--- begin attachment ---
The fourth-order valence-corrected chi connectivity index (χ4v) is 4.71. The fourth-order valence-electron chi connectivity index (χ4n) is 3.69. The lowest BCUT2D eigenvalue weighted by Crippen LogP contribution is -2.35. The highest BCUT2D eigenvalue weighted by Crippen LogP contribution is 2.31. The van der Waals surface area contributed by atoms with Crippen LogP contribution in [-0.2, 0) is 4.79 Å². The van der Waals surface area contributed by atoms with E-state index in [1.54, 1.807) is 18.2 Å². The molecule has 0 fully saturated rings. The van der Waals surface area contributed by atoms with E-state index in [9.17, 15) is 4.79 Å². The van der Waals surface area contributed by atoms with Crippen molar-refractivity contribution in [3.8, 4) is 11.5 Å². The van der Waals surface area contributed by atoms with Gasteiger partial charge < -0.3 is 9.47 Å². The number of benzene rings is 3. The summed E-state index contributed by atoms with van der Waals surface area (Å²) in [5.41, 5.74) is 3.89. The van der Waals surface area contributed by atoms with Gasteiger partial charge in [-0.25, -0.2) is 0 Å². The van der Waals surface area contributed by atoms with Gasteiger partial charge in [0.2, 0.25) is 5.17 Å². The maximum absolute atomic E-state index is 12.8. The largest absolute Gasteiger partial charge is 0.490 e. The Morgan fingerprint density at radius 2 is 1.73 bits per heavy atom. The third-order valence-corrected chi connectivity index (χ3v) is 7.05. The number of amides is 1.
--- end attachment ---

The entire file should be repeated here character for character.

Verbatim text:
The fourth-order valence-corrected chi connectivity index (χ4v) is 4.71. The fourth-order valence-electron chi connectivity index (χ4n) is 3.69. The lowest BCUT2D eigenvalue weighted by Crippen LogP contribution is -2.35. The highest BCUT2D eigenvalue weighted by Crippen LogP contribution is 2.31. The van der Waals surface area contributed by atoms with Crippen LogP contribution in [-0.2, 0) is 4.79 Å². The van der Waals surface area contributed by atoms with E-state index in [1.54, 1.807) is 18.2 Å². The molecule has 0 fully saturated rings. The van der Waals surface area contributed by atoms with E-state index in [9.17, 15) is 4.79 Å². The van der Waals surface area contributed by atoms with Crippen molar-refractivity contribution in [3.8, 4) is 11.5 Å². The van der Waals surface area contributed by atoms with Gasteiger partial charge < -0.3 is 9.47 Å². The number of benzene rings is 3. The summed E-state index contributed by atoms with van der Waals surface area (Å²) in [5.41, 5.74) is 3.89. The van der Waals surface area contributed by atoms with Gasteiger partial charge in [-0.25, -0.2) is 0 Å². The van der Waals surface area contributed by atoms with Gasteiger partial charge in [0.2, 0.25) is 5.17 Å². The maximum absolute atomic E-state index is 12.8. The largest absolute Gasteiger partial charge is 0.490 e. The Morgan fingerprint density at radius 2 is 1.73 bits per heavy atom. The third-order valence-corrected chi connectivity index (χ3v) is 7.05. The number of amides is 1.